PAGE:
Egypt's Military Hijacks Elections


Ayanna Nahmias, Editor-in-ChiefLast Modified: 23:46 PM EDT, 18 June 2012

Egyptian Military Members, Photo by Jonathan RashadCAIRO,  Egypt - The first ‘free’ presidential election since the ouster of Hosni Mubarak 16 months ago were held and The Brotherhood’s Freedom declared its candidate, Mohammed Morsy as the victor. This despite the fact that the just as polls were closing, the ruling Military council issued constitutional amendments that gave sweeping authority to maintain its grip on power and subordinate the nominal head of state.

This leaves Egyptian protesters who gave so much in pursuit of freedom and a democratically elected government between the proverbial ‘rock and a hard place.’ The Supreme Council of the Armed Forces (SCAF) which has been ruling since Mubarak’s overthrow initially proclaimed it was in effect acting in the capacity of placeholder until a new president was elected.

Unfortunately, like many African nations, most recently Mali, once the military assumes power the likelihood of their relinquishing this power peaceably is historically low. Additionally, Egypt has a six decade long history of military rule and now the only alternatives are to return to military rule or submit to potential radical Islamist government.

In Sunday’s decree, the military assumed legislative authority after instructing the court to dissolve parliament. They will also control the drafting a new constitution but will not allow civilian oversight of its significant economic interests or other affairs.

Using its legislative authority, the military council issued another decree made public on Monday forming a new national defense council made up of 11 senior military commanders, including the defense minister, as well as the president, which would in effect solidify the role of the military as the highest authority over national security policy.

Morsy, 60, represents the Muslim Brotherhood, an Islamic fundamentalist group which has emerged as the most powerful political faction since the uprising is sensitive to the vulnerabilities of his party. In a highly charged region in which Egypt has traditionally been staunch U.S. ally and a moderate voice in the Israeli Arab conflict, his only chance to retain his newly elected presidency is to quickly distance himself from radical elements.

In a victory speech Morsy clearly sought to assuage the fears of many Egyptians that the Brotherhood will try to impose stricter provisions of Islamic law. He said he seeks "stability, love and brotherhood for the Egyptian civil, national, democratic, constitutional and modern state" and made no mention of Islamic law.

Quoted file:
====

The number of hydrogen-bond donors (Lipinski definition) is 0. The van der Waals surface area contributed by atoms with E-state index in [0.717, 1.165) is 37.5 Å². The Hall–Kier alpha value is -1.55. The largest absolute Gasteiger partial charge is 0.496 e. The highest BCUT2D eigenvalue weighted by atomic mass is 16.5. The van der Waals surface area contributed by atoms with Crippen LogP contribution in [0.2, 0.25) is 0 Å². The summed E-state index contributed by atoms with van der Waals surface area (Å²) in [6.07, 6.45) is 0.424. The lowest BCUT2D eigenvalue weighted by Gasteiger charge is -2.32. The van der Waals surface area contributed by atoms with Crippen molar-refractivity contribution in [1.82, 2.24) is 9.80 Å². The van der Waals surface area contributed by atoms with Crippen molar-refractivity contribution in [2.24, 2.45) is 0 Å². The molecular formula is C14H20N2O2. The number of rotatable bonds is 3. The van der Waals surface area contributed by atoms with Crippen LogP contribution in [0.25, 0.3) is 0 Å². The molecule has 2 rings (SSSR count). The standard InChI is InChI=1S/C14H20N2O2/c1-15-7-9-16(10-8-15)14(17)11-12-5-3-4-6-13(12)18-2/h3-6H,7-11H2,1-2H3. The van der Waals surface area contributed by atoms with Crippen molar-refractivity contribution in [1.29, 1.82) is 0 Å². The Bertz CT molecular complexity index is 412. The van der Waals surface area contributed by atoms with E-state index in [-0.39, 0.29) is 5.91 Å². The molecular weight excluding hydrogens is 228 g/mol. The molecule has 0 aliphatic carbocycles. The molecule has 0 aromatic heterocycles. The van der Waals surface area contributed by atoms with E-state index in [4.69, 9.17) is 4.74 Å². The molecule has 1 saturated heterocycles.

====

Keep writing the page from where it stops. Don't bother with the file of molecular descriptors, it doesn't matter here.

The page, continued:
Egypt is in a precarious and potential explosive position because as John C. Calhoun said, “The interval between the decay of the old and the formation and establishment of the new constitutes a period of transition which must always necessarily be one of uncertainty, confusion, error, and wild and fierce fanaticism.”

Bahrain's Bloody Spring


Ayanna Nahmias, Editor-in-ChiefLast Modified: 23:58 PM EDT, 23 February 2012

King Hamad Bin Isa Al-KhalifaMANAMA, Bahrain - Only history will reveal the true extent of change wrought by the 2011 Arab Spring, but it is obvious that the situation in the Middle East is fundamentally different from what it was a year ago. Many changes have occurred, though many appear to be cosmetic when measured against the deep historical changes which did not materialize.

The Arab Spring revolution started peacefully in Tunisia, then spread to Egypt, where the ruling family led by President Hosni Mubarak chose to violently suppress protesters.

As the world watched with fascination, emboldened citizens in Libya, Yemen and Syria also took to the streets to demand regime change.

Courageous protesters risked imprisonment, torture and death in the pursuit of freedom. Journalists and on-the-ground activists leveraged traditional and social media outlets to expose human rights violations which eventually resulted in the dethroning or exile of entrenched heads of states, their families and coteries.

But, as the immediacy of the revolution began to fade, the citizens of the island kingdom of Bahrain continue to be oppressed. The Sunni ruling monarch, King Hamad bin Isa Al Khalifa, rules over a Shia Muslim majority, and in his efforts to thwart the reform demanded by the populace, his government has been accused of sanctioning gross human rights violations.

On 14 February 2011, Bahrainis dissidents organized massive protests coordinated by word of mouth, texts messages, and "a Facebook page named "Day of Rage in Bahrain", a page that was liked by more than 90,000 people just one week after its creation.

The Bahrain government responded with what has been described as a "brutal" crack down on the protest, including shocking violations of human rights that caused massive anger. Later on, demonstrators demanded that King Hamad step down." (Source: Wikipedia)

In an effort to demonstrate equanimity and transparency, King Hamad ordered the creation of an Independent Commission of Inquiry. The Commission has subsequently recommended reform and advised the monarchy to provide unfettered access to the country by Human Rights NGO's that are currently denied entry to document abuses.

Bahrain's Bloody Spring is a human rights travesty, but the rest of the world bears some responsibility for ignoring these people who have given so much in pursuit of a more democratic governmental process.

The award-winning documentary which follows, won the Foreign Press Association Documentary Award of the year. It provides a graphic and unvarnished portrait of the dangers protesters and those who would assist them face. We need to spread the word to let them know that their efforts are not in vain and their struggle is not forgotten.